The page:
In 2014, shortly after the launch of ClaimStat, the Comptroller’s Office entered into a real-time data sharing agreement with the NYPD. Since then, tort claims against the department have fallen 20.3% — upending an eight-year trend of rising claims filed against the NYPD. This year, that progress has filtered down to the precinct level. In 2016, 65% of precincts saw fewer personal injury claims per 100 crime complaints than in the previous year. The department’s progress can be attributed to new policies, procedures, and training — in addition to the NYPD’s utilization of Comptroller-provided data.

For example, the 44th Precinct in the South Bronx — which in 2015 led the City with 17.04 police action claims per 100 crime complaints — reported only 8.7 claims per 100 crime complaints this year, a drop of nearly 50%. Despite these successes, some precincts — especially those concentrated in the South Bronx, Upper Manhattan, and Central Brooklyn — still show a high rate of police action claims, even after adjusting for crime rates.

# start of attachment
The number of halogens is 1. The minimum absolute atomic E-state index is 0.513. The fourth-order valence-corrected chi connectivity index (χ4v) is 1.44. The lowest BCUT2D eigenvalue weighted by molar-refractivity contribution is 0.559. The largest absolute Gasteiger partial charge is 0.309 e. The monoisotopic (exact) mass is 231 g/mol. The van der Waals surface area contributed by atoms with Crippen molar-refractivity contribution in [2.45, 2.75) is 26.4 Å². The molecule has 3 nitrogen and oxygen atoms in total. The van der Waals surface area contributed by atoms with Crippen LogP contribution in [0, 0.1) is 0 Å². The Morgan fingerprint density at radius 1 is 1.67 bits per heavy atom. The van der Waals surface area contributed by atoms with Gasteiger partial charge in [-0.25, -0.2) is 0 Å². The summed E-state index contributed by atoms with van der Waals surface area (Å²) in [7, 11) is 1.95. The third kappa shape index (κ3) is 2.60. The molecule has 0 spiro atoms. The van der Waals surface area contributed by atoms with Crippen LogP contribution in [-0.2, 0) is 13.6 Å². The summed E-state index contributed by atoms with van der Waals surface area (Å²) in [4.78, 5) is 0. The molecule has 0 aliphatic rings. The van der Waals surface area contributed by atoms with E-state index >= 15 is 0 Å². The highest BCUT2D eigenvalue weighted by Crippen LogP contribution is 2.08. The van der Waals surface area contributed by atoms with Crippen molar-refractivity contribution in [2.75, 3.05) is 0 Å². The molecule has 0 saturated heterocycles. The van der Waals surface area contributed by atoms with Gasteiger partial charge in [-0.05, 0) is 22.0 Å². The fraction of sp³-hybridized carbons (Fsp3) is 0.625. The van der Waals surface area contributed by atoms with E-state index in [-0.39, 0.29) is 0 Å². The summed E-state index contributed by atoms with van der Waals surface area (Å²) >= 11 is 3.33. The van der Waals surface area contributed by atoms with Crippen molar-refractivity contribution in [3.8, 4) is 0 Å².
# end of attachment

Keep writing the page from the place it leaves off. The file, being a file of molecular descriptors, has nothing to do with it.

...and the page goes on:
The Comptroller’s Office has entered into similar data-sharing agreements over the last two years with four additional agencies: the Department of Citywide Administrative Services, the Department of Transportation, the Department of Environmental Protection, and the Department of Sanitation. These partnerships will allow the agencies and the Comptroller’s Office to share critical information, and work together to reduce claims and settlement costs in the short-term and the long-run.